July 1, 2013

Bay Area bookstores hosts “Kid Pride” drag queen storytime


Drag performer Mutha Chucka hosted a children’s books reading at Books, Inc. in San Francisco.

Gearing up for San Francisco’s Pride weekend, independent bookstore Books, Inc. hosted an event the previous Saturday to broaden local kids’ horizons as well as offer them a fun storytime. Matthew S. Bajko writes for the Bay Area Reporter that the store’s Castro location invited drag queen Mutha Chucka to host a reading of children’s books that they called “Kid Pride,” per Shelf Awareness.

The idea for the event came from Maggie Tokuda-Hall, director of the Books, Inc. children’s department, and Caitlin Ayer, who oversees the stores’ school programming. Tokuda-Hall told Bajko that it took some time for the idea to catch on, and that at Book Expo America last month, she “had to spend a lot of time to explain it to people,” not least because some people thought it was a reading for drag queens. Tokuda-Hall and Ayer said they would happily hold that kind of event as well, if there’s interest from the community.

Wearing a rainbow wig, dress, and wings, Mutha Chucka read from two kids’ books chosen by the store staff—That Is Not a Good Idea and A Big Guy Took My Ball by Mo Willems—and a third of her own choosing, And Tango Makes Three by Peter Parnell and Justin Richardson. The latter was the only gay-themed book of the day; it tells the story of two male penguins trying to hatch a rock until zookeepers give them a real egg to replace it.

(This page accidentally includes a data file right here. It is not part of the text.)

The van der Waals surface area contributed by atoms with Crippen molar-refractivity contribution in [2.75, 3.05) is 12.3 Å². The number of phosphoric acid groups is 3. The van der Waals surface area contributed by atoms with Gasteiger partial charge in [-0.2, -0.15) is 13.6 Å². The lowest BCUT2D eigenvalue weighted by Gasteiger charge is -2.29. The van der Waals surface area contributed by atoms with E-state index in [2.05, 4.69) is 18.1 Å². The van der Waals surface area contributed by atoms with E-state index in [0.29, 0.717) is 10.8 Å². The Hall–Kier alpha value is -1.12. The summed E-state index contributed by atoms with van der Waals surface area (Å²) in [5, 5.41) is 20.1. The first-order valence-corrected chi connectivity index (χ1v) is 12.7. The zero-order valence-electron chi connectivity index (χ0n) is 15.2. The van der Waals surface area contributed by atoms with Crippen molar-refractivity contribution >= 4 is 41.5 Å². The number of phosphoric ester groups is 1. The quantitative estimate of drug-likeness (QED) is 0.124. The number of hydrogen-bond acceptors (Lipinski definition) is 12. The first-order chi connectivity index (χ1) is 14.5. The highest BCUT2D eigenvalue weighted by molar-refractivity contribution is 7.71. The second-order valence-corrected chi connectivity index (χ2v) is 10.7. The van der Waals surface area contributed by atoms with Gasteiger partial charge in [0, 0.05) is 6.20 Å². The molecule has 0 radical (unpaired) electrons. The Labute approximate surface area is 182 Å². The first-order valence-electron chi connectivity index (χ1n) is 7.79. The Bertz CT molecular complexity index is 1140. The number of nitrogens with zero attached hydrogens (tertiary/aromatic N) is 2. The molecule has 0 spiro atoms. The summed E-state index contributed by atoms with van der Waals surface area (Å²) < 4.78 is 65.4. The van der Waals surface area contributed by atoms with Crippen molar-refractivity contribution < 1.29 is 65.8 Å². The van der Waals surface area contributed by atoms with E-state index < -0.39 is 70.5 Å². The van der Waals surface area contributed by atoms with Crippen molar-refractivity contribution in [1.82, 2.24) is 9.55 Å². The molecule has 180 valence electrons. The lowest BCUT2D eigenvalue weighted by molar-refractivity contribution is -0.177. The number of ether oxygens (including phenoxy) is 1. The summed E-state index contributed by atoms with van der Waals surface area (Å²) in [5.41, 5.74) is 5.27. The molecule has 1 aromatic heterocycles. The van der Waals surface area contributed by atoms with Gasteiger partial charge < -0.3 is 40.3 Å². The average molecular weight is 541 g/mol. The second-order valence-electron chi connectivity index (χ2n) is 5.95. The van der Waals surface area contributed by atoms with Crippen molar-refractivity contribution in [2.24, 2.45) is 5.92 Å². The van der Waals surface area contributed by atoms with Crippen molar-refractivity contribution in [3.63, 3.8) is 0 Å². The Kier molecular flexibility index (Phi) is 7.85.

The reading was a big success in the end. Tokuda-Hall said she was pleased with the turnout, and that she “was nervous no one would show. The ratio of kids to grown-ups was really strong. It was a true children’s event.” The kids in attendance were similarly pleased: twelve-year-old Jessica Baggot gave Mutha two thumbs up, and ten-year-old Mason Kreis, described as a “budding drag queen,” said, “He did wonderful.” Mutha Chucka said she would “absolutely” come back for a repeat performance if asked, telling Bajko that children love the glamour of a drag queen. “To them I am a fairy godmother,” she said, “they love the wigs, the nails, the jewels.”


Nick Davies is a publicist at Melville House.